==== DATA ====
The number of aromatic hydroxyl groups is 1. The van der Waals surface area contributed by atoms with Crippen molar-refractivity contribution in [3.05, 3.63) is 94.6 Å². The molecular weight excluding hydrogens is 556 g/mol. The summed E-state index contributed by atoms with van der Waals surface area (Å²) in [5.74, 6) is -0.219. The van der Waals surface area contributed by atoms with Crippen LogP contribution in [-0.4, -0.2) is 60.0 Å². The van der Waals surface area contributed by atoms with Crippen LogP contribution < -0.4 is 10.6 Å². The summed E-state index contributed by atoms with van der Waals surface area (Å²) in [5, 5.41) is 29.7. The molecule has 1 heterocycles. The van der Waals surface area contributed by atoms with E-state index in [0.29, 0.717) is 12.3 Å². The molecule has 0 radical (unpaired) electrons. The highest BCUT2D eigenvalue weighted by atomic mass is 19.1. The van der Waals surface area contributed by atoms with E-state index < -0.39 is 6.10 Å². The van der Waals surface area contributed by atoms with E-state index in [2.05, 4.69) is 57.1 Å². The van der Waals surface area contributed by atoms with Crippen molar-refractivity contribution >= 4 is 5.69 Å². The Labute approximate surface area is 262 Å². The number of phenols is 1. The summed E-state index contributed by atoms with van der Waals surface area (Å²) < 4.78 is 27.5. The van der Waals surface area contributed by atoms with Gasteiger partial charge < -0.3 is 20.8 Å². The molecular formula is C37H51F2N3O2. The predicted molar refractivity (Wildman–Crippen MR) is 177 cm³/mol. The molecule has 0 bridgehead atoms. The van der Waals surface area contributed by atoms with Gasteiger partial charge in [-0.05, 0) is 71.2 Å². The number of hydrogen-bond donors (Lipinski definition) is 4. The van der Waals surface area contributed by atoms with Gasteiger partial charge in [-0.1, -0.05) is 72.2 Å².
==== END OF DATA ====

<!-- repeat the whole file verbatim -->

The number of aromatic hydroxyl groups is 1. The van der Waals surface area contributed by atoms with Crippen molar-refractivity contribution in [3.05, 3.63) is 94.6 Å². The molecular weight excluding hydrogens is 556 g/mol. The summed E-state index contributed by atoms with van der Waals surface area (Å²) in [5.74, 6) is -0.219. The van der Waals surface area contributed by atoms with Crippen LogP contribution in [-0.4, -0.2) is 60.0 Å². The van der Waals surface area contributed by atoms with Crippen LogP contribution < -0.4 is 10.6 Å². The summed E-state index contributed by atoms with van der Waals surface area (Å²) in [5, 5.41) is 29.7. The molecule has 1 heterocycles. The van der Waals surface area contributed by atoms with E-state index in [0.29, 0.717) is 12.3 Å². The molecule has 0 radical (unpaired) electrons. The highest BCUT2D eigenvalue weighted by atomic mass is 19.1. The van der Waals surface area contributed by atoms with E-state index < -0.39 is 6.10 Å². The van der Waals surface area contributed by atoms with E-state index in [2.05, 4.69) is 57.1 Å². The van der Waals surface area contributed by atoms with Crippen molar-refractivity contribution >= 4 is 5.69 Å². The Labute approximate surface area is 262 Å². The number of phenols is 1. The summed E-state index contributed by atoms with van der Waals surface area (Å²) < 4.78 is 27.5. The van der Waals surface area contributed by atoms with Gasteiger partial charge < -0.3 is 20.8 Å². The molecular formula is C37H51F2N3O2. The predicted molar refractivity (Wildman–Crippen MR) is 177 cm³/mol. The molecule has 0 bridgehead atoms. The van der Waals surface area contributed by atoms with Gasteiger partial charge in [-0.05, 0) is 71.2 Å². The number of hydrogen-bond donors (Lipinski definition) is 4. The van der Waals surface area contributed by atoms with Gasteiger partial charge in [-0.1, -0.05) is 72.2 Å².